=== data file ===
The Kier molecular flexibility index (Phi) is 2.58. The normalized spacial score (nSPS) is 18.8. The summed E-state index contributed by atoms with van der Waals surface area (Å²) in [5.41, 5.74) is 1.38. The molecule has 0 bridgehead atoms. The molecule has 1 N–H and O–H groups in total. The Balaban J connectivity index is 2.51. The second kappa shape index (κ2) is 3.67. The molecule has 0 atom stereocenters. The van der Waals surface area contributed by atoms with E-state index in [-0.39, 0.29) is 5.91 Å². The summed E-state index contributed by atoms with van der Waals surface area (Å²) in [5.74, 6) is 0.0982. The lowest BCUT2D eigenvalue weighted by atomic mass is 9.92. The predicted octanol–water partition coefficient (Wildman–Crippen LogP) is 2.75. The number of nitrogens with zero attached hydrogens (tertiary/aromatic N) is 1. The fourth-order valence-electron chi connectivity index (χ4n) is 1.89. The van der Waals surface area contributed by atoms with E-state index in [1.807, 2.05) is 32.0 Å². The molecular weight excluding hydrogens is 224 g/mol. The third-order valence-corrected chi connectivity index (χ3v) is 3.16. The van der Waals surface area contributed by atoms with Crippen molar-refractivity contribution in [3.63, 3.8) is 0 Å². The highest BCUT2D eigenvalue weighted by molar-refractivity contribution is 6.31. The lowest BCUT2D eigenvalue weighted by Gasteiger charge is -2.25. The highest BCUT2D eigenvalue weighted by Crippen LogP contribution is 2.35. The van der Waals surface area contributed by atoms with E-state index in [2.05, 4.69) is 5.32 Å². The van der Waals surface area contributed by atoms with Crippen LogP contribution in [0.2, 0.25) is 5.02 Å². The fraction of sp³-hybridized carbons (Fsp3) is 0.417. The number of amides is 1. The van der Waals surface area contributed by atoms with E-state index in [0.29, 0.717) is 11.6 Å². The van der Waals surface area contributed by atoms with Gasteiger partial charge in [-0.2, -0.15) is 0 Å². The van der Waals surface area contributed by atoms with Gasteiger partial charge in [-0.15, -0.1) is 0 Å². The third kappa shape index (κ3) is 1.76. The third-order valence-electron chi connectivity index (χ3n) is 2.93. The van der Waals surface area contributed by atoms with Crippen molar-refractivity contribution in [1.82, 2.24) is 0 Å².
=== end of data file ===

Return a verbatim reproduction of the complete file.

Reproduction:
The Kier molecular flexibility index (Phi) is 2.58. The normalized spacial score (nSPS) is 18.8. The summed E-state index contributed by atoms with van der Waals surface area (Å²) in [5.41, 5.74) is 1.38. The molecule has 0 bridgehead atoms. The molecule has 1 N–H and O–H groups in total. The Balaban J connectivity index is 2.51. The second kappa shape index (κ2) is 3.67. The molecule has 0 atom stereocenters. The van der Waals surface area contributed by atoms with E-state index in [-0.39, 0.29) is 5.91 Å². The summed E-state index contributed by atoms with van der Waals surface area (Å²) in [5.74, 6) is 0.0982. The lowest BCUT2D eigenvalue weighted by atomic mass is 9.92. The predicted octanol–water partition coefficient (Wildman–Crippen LogP) is 2.75. The number of nitrogens with zero attached hydrogens (tertiary/aromatic N) is 1. The fourth-order valence-electron chi connectivity index (χ4n) is 1.89. The van der Waals surface area contributed by atoms with E-state index in [1.807, 2.05) is 32.0 Å². The molecular weight excluding hydrogens is 224 g/mol. The third-order valence-corrected chi connectivity index (χ3v) is 3.16. The van der Waals surface area contributed by atoms with Crippen molar-refractivity contribution in [3.63, 3.8) is 0 Å². The highest BCUT2D eigenvalue weighted by molar-refractivity contribution is 6.31. The lowest BCUT2D eigenvalue weighted by Gasteiger charge is -2.25. The highest BCUT2D eigenvalue weighted by Crippen LogP contribution is 2.35. The van der Waals surface area contributed by atoms with E-state index in [2.05, 4.69) is 5.32 Å². The van der Waals surface area contributed by atoms with Crippen LogP contribution in [0.2, 0.25) is 5.02 Å². The fraction of sp³-hybridized carbons (Fsp3) is 0.417. The number of amides is 1. The van der Waals surface area contributed by atoms with E-state index in [0.29, 0.717) is 11.6 Å². The van der Waals surface area contributed by atoms with Gasteiger partial charge in [-0.2, -0.15) is 0 Å². The van der Waals surface area contributed by atoms with Gasteiger partial charge in [-0.15, -0.1) is 0 Å². The third kappa shape index (κ3) is 1.76. The third-order valence-electron chi connectivity index (χ3n) is 2.93. The van der Waals surface area contributed by atoms with Crippen molar-refractivity contribution in [1.82, 2.24) is 0 Å².